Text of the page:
I try my very hardest to lead by example, but I am as fallible as the next person and fall prey to the same traps as everyone else. When I do, I try to make it a learning experience and share it with my little geeks, if I think it appropriate. I can’t be perfect, but I can certainly do my very best to be a good person.
I believe that good behavior and proper living begins at the home. Kids learn by example and follow the paths set by their parents. They might veer off occasionally or even decide a completely different lifestyle when they leave the home, but they will always have the bedrock established by their parents: unconditional love, respect for themselves, respect for others, and being responsible for their own actions.
I asked the other Father Geek staff to weigh in, too. With three of us offering up some advice, the odds of something being useful in this article improve dramatically!
My sons are both still too young (3 & 4) to actively cheat. Cheating in our family comes either in the form of an accident or in wading through the basics of playing with simple self-imposed rules. I am sure others can identify with this one. My oldest son actually has the reverse symptom. He does not want me to lose and feel bad, so when he is winning he tries to get me to catch up on Candy Land. The compromise I have settled on here is that we’ll keep playing until everybody gets to Candy Castle. That being said, when cheating does happen, even if by accident, I think you, Karen, handled it perfectly. Find the reason and redirect it to the primary goal, which is having a good family experience where there just happens to be one person who can win.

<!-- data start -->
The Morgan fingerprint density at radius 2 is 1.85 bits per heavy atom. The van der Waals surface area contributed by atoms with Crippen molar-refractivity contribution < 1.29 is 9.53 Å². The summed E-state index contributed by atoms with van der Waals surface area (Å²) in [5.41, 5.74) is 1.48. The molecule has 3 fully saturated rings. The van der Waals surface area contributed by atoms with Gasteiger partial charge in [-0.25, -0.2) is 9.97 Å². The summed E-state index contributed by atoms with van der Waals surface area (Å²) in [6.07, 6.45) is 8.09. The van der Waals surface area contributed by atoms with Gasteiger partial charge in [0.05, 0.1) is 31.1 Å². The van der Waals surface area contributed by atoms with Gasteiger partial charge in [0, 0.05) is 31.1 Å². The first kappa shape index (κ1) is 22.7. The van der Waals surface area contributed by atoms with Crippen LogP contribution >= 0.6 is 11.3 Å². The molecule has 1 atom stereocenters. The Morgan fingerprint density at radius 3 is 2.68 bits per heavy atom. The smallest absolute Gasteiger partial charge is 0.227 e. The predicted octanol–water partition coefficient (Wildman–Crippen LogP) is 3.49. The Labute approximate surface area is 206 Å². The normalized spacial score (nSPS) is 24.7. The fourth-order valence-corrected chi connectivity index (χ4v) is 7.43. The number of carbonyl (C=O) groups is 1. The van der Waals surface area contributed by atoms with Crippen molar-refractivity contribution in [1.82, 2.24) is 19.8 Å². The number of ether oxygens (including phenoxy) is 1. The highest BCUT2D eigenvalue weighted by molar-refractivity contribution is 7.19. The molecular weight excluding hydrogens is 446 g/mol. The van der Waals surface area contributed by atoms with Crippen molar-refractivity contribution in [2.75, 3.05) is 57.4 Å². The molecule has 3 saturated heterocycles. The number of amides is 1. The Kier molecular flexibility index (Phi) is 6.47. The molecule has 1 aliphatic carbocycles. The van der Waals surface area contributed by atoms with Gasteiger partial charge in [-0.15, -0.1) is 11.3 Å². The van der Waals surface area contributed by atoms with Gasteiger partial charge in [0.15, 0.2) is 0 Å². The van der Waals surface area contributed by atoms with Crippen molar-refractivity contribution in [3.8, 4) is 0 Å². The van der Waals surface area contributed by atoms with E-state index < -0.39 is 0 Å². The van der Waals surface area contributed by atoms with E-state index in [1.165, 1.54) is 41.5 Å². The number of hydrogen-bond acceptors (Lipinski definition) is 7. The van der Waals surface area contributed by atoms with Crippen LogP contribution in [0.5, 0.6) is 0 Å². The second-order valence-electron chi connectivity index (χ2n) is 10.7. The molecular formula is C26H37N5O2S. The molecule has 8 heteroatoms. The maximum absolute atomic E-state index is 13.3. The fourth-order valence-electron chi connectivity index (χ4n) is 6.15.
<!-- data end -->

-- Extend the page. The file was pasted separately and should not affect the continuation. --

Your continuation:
I went ahead and asked Kyan (age 7) why he cheats. I simply got “cause I want to win!”. I followed up with asking him if the win felt better knowing that he really beat me, if he beat me simply by cheating, or by me letting him win (which is about the same result). Luckily, I got the response I wanted and that was that he would like winning knowing that he really beat me. I, in turn, said that I agreed and that I would be much prouder of him winning without cheating because (a) he is showing honesty and (b) he was a really good opponent.
I would suggest a similar tact in this case.. I think at age 8, she can make some real ground here. I cannot say the same with my daughter Erika, age 5. Besides, she is much more protocol driven and “by the book”.. cheating WON’T happen when she plays! She makes sure of it!
There you have it, Karen. We hope we have helped and shed some light on how we have handled cheating with our little geeks. Again, we couldn’t agree more that you are doing everything right!
Parenting is a journey with ups and downs. No one said parenting would be easy. Then again, no one told me how rewarding it was, either!
Best of luck to you and Amanda! Roll high and duck low, ladies!